[…] We support and cherish democracy — not because we reject the sovereignty of the Almighty over people, but because we believe that this sovereignty is manifested in the general will of people in a democratic and pluralistic society. We do not accept theocratic rule-not because we do not wish to obey Allah, but because theocratic rule inevitably becomes rule by fallible (and sometimes corrupt and misguided) humans in the name of the infallible God.We accept the legitimacy of the secular state and the secular law. Islamic law, or sharia, was developed at a time when Muslims were living in homogenous communities. In the modern world, virtually all societies are pluralistic, consisting of different faiths and of different perceptions of each faith, including Islam. In this pluralistic setting, a legal system based on a particular version of a single religion cannot be imposed on all citizens. Thus, a single secular law, open to all religions but based on none, is strongly needed.We believe that women have the same inalienable rights as men. We strongly denounce laws and attitudes in some Islamic societies that exclude women from society by denying them the rights of education, political participation and the individual pursuit of happiness. Like men, women should have the right to decide how they will live, dress, travel, marry and divorce; if they do not enjoy these rights, they are clearly second-class citizens.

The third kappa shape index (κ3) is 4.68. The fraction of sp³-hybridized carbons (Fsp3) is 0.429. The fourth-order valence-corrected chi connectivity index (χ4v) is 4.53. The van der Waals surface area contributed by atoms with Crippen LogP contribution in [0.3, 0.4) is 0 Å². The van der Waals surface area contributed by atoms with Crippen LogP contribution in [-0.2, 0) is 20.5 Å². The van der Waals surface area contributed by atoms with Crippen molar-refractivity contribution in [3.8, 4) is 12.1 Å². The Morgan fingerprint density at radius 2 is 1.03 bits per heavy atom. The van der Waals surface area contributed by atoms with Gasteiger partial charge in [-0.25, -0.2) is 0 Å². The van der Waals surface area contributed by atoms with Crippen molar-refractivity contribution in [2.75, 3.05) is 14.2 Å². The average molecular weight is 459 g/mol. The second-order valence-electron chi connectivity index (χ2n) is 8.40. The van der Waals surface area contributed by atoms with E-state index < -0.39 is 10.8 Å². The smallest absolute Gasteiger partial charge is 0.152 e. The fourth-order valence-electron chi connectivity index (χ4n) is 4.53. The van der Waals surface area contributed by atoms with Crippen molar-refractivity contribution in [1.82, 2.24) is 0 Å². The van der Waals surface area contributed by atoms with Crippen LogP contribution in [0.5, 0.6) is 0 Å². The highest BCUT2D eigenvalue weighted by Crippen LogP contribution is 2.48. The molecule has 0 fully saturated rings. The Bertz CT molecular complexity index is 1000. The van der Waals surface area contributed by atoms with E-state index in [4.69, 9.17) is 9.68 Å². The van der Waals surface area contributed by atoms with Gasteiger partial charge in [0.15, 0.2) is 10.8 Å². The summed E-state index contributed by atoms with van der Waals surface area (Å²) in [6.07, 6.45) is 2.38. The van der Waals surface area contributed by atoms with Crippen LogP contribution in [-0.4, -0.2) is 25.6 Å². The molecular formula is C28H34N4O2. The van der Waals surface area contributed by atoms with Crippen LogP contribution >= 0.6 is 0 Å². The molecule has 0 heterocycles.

[…] We regard Christianity and Judaism as sister faiths in the common family of Abrahamic monotheism. We strongly denounce anti-Semitism, which has been alien to Islam for many centuries but which unfortunately has gained popularity among some Muslims in recent decades. We accept Israel’s right to exist, as well as the justified aspiration of the Palestinian people for a sovereign state and hope that a just two-state solution in Israel/Palestine will bring peace to the Holy Land.In short, we strongly disagree with and condemn those who promote or practice tyranny and violence in the name of Islam. We hope that their misguided deeds will not blacken our noble religion — which is indeed a path to God and a call for peace”.
Well, I do really think that this is a change. But the two men that have signed it are not very known, and I do not know if it’s going to be very widespread. Anyway, you can also read the Manifesto of the European independent Intelectuals. (from Agora).